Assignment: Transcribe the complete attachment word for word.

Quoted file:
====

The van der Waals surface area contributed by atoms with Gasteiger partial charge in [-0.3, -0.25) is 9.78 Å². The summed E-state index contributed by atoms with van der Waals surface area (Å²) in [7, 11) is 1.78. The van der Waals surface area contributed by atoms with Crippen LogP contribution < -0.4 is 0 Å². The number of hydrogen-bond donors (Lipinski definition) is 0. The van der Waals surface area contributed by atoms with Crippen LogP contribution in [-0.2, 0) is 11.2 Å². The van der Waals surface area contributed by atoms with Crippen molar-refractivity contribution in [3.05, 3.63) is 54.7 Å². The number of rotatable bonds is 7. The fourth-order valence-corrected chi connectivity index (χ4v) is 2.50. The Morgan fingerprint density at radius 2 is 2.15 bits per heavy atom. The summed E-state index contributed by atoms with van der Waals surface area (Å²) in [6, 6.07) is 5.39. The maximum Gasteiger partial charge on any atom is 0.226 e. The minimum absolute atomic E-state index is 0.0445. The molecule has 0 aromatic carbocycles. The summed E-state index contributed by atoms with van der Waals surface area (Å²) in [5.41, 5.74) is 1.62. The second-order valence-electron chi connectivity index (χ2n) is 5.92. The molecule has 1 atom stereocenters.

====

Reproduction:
The van der Waals surface area contributed by atoms with Gasteiger partial charge in [-0.3, -0.25) is 9.78 Å². The summed E-state index contributed by atoms with van der Waals surface area (Å²) in [7, 11) is 1.78. The van der Waals surface area contributed by atoms with Crippen LogP contribution < -0.4 is 0 Å². The number of hydrogen-bond donors (Lipinski definition) is 0. The van der Waals surface area contributed by atoms with Crippen LogP contribution in [-0.2, 0) is 11.2 Å². The van der Waals surface area contributed by atoms with Crippen molar-refractivity contribution in [3.05, 3.63) is 54.7 Å². The number of rotatable bonds is 7. The fourth-order valence-corrected chi connectivity index (χ4v) is 2.50. The Morgan fingerprint density at radius 2 is 2.15 bits per heavy atom. The summed E-state index contributed by atoms with van der Waals surface area (Å²) in [6, 6.07) is 5.39. The maximum Gasteiger partial charge on any atom is 0.226 e. The minimum absolute atomic E-state index is 0.0445. The molecule has 0 aromatic carbocycles. The summed E-state index contributed by atoms with van der Waals surface area (Å²) in [5.41, 5.74) is 1.62. The second-order valence-electron chi connectivity index (χ2n) is 5.92. The molecule has 1 atom stereocenters.